Author: Amy Neil
I’d like to introduce myself. I am the fortunate hiker that lives inside Grand Canyon National Park. After growing up in Australia I moved to the Grand Canyon and have been living and working here for the past 17 years. It’s a wonderful small community of only a couple thousand residents in peak season. The Grand Canyon as one of the seven natural wonders of the world is a truly spectacular place to call my back yard. People from all over the world come to visit with different desires to be filled. From 5 minute glances to check off a bucket list, to family vacations, and people with passions for hiking or rafting adventures. There’s something for everyone and I highly recommend those that haven’t at least taken a peek to come and do so. Although I’ll warn you, it’s impossible to come and not find yourself making plans for additional trips. Hence why I’ve never left. You’d actually be surprised, it’s really easy to get a job in a National Park working for the concessionaires in the hospitality industry. You should look into it!
Living here gives me opportunities for hiking, biking and running. Although my favorite thing is backpacking in the canyon. The most accessible hub in the Grand Canyon is the south rim. It is open year round and offers a large variety of trails for those who are fortunate to obtain an overnight permit and come explore. The Grand Canyon is located in Arizona and for those that have this image of a hot desert with lots of saguaro cactus, you’re wrong. The Grand Canyon is 7,000ft above sea level and is located in the largest ponderosa pine forest in the world. In fact, we receive an average of 80 inches of snow each winter and rarely get above 80’s in the summer.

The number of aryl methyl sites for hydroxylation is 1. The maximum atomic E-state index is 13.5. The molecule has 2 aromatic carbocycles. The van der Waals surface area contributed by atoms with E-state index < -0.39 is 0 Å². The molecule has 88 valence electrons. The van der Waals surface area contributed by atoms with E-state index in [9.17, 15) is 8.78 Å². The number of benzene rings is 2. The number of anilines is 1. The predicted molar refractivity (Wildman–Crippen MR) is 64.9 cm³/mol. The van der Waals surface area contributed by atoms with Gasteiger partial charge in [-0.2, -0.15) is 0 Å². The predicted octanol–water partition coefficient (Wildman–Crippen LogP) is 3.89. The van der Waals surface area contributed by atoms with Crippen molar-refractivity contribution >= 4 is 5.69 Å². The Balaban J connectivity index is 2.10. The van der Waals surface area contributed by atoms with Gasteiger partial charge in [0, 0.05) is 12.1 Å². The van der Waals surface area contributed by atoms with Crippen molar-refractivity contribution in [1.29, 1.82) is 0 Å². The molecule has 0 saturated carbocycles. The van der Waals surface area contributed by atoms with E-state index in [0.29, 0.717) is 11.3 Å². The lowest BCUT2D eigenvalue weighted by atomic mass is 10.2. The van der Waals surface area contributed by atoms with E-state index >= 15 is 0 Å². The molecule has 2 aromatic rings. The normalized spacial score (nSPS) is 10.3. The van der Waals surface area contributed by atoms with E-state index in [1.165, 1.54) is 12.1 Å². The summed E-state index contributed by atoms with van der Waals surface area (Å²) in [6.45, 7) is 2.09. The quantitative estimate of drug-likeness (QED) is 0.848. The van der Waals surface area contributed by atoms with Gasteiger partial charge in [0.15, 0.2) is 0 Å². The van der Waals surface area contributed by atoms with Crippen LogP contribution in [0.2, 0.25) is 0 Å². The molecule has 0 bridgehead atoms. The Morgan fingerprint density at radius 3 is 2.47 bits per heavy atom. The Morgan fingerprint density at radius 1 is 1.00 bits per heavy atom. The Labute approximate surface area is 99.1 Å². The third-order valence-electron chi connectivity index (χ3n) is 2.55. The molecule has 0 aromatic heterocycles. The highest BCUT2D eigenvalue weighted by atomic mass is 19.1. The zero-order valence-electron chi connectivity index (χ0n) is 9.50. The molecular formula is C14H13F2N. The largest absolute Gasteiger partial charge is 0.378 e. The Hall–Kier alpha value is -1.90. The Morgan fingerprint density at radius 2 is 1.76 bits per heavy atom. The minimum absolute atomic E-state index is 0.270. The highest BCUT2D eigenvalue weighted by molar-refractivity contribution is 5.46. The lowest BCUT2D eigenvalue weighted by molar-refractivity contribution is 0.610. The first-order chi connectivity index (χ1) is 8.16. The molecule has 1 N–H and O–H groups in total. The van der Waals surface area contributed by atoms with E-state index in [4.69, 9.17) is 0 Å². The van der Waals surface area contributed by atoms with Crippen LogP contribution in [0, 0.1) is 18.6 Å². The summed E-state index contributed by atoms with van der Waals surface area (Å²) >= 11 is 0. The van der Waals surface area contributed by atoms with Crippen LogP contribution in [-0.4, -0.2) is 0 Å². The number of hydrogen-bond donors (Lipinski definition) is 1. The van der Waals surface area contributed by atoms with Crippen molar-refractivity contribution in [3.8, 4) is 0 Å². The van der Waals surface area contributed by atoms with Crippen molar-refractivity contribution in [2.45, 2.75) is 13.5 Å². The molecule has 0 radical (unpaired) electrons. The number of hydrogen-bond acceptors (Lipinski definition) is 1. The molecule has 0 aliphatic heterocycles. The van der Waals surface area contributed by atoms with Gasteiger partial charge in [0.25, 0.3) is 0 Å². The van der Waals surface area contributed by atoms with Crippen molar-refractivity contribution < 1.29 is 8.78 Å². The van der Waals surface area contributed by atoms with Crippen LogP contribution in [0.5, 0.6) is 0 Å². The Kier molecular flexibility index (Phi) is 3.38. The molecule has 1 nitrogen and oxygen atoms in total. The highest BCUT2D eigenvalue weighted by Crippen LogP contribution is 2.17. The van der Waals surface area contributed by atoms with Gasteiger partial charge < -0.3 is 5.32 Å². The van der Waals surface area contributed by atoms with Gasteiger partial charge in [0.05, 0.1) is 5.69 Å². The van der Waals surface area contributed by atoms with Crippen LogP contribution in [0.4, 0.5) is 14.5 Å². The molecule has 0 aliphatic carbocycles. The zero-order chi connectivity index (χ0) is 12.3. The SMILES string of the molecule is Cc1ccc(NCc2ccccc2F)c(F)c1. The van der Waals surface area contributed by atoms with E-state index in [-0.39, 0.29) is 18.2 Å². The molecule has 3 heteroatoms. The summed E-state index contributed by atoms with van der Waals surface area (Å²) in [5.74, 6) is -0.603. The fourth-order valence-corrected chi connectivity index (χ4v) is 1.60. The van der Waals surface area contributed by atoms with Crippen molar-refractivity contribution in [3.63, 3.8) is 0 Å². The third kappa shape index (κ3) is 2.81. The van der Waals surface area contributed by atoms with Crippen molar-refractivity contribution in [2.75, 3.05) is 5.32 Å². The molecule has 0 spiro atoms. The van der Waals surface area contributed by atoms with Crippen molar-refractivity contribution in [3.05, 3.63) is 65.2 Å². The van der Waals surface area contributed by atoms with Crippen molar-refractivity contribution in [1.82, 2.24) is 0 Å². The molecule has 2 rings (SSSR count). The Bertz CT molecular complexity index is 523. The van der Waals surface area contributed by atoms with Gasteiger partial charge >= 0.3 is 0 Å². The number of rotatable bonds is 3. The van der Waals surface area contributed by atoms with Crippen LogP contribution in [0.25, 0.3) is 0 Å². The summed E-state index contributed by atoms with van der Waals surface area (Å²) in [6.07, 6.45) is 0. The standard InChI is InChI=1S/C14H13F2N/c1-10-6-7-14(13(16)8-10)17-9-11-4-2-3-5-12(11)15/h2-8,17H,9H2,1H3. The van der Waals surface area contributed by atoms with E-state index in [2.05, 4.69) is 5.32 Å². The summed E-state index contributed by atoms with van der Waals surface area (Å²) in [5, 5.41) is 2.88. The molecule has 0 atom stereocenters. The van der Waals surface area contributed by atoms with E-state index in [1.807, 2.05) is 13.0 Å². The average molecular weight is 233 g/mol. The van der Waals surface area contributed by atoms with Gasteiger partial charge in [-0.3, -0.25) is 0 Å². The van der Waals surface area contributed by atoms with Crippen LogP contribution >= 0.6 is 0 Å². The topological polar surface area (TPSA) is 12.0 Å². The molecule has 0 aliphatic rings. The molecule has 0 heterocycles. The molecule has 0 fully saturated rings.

Winter time is the slow season for visitation. Which makes hiking fantastic. You can hike for days without seeing a soul. Microspikes are a must to get through the first couple of miles, but as you hike deeper into the canyon the temperatures rise as the elevation drops. In fact the bottom of the canyon is 20 degrees warmer than the rim. So once you get below the snow/ice levels it’s like your own little paradise. Hiking in the winter is certainly like experiencing many seasons. Inversions occur easily in the winter time at the Grand Canyon. This is when the clouds are actually sitting at a lower elevation than the rim, so you look over from a rim overlook and would never know that the canyon existed. Most people that visit find this frustrating, however I find it to be amazing. The best thing is hiking down into and below the clouds and having the whole canyon to yourself. The rainbows are outstanding, and the canyon itself creates an updraft which makes the clouds floating around the temples and buttes a truly remarkable site.
After hiking thousands of miles in the canyon and along the rim I have been blessed to explore all the trails on the south side of the river, as well as several on the north, including (from east to west) Beamer, Tanner, Escalante, New Hance, Tonto, Sinking Ship, Grandview, Shoshone, South Kaibab, North Kaibab, Clear Creek, Bright Angel, Battle ship, Plateau Point, Hermits, Waldron, Silver Bell, Boucher and South Bass. Havasu Falls (which I have also hiked several times) is also part of the Grand Canyon. It’s not inside the National Park and permits are required by the Havasupai Nation and are extremely difficult to obtain. You do hike in water a lot there so I don’t recommend it for a winter hiking destination at all.
My recommendations for those that have not hiked in the canyon previously is to start with the most accessible trails. There are two maintained trails on the South Rim. The Bright Angel Trail, and the South Kaibab Trail. These are both utilized by mules each day and are wide and easy to follow. They are however still very steep as you drop 4,000ft in elevation before you reach the river. These trails are both excellent for day hikes as well as backpacking. The most popular campground in the park is the Bright Angel Campground, which is located next to Phantom Ranch, which is a true luxury in the back country.
They have flushing toilets and a canteen to buy beer! The further away from these areas you get the more obscure the trails become and require some canyoneering and route finding experience. My recommendation is to avoid hiking from May-Sept as the inner canyon temperatures can soar over 120 degrees and there’s very little water sources or shade to be found. So don’t keep wondering if you should visit, just start planning, I promise the canyon is inspirational and will not disappoint. Come explore!!!